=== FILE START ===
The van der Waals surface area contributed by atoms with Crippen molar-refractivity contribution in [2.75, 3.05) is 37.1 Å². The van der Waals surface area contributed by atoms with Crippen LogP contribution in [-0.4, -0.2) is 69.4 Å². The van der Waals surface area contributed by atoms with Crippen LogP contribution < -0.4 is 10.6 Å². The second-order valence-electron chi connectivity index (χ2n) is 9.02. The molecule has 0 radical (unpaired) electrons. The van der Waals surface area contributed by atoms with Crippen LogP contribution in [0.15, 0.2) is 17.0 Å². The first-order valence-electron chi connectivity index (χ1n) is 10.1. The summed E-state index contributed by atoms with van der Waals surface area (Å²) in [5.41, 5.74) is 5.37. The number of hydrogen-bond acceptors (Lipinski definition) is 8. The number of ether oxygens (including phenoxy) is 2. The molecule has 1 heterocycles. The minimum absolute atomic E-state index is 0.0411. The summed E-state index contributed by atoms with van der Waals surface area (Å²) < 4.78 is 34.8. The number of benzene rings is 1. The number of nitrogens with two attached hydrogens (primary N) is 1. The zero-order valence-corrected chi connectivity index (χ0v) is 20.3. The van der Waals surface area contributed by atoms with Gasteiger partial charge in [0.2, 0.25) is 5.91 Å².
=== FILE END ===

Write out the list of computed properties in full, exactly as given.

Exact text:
The van der Waals surface area contributed by atoms with Crippen molar-refractivity contribution in [2.75, 3.05) is 37.1 Å². The van der Waals surface area contributed by atoms with Crippen LogP contribution in [-0.4, -0.2) is 69.4 Å². The van der Waals surface area contributed by atoms with Crippen LogP contribution < -0.4 is 10.6 Å². The second-order valence-electron chi connectivity index (χ2n) is 9.02. The molecule has 0 radical (unpaired) electrons. The van der Waals surface area contributed by atoms with Crippen LogP contribution in [0.15, 0.2) is 17.0 Å². The first-order valence-electron chi connectivity index (χ1n) is 10.1. The summed E-state index contributed by atoms with van der Waals surface area (Å²) in [5.41, 5.74) is 5.37. The number of hydrogen-bond acceptors (Lipinski definition) is 8. The number of ether oxygens (including phenoxy) is 2. The molecule has 1 heterocycles. The minimum absolute atomic E-state index is 0.0411. The summed E-state index contributed by atoms with van der Waals surface area (Å²) < 4.78 is 34.8. The number of benzene rings is 1. The number of nitrogens with two attached hydrogens (primary N) is 1. The zero-order valence-corrected chi connectivity index (χ0v) is 20.3. The van der Waals surface area contributed by atoms with Gasteiger partial charge in [0.2, 0.25) is 5.91 Å².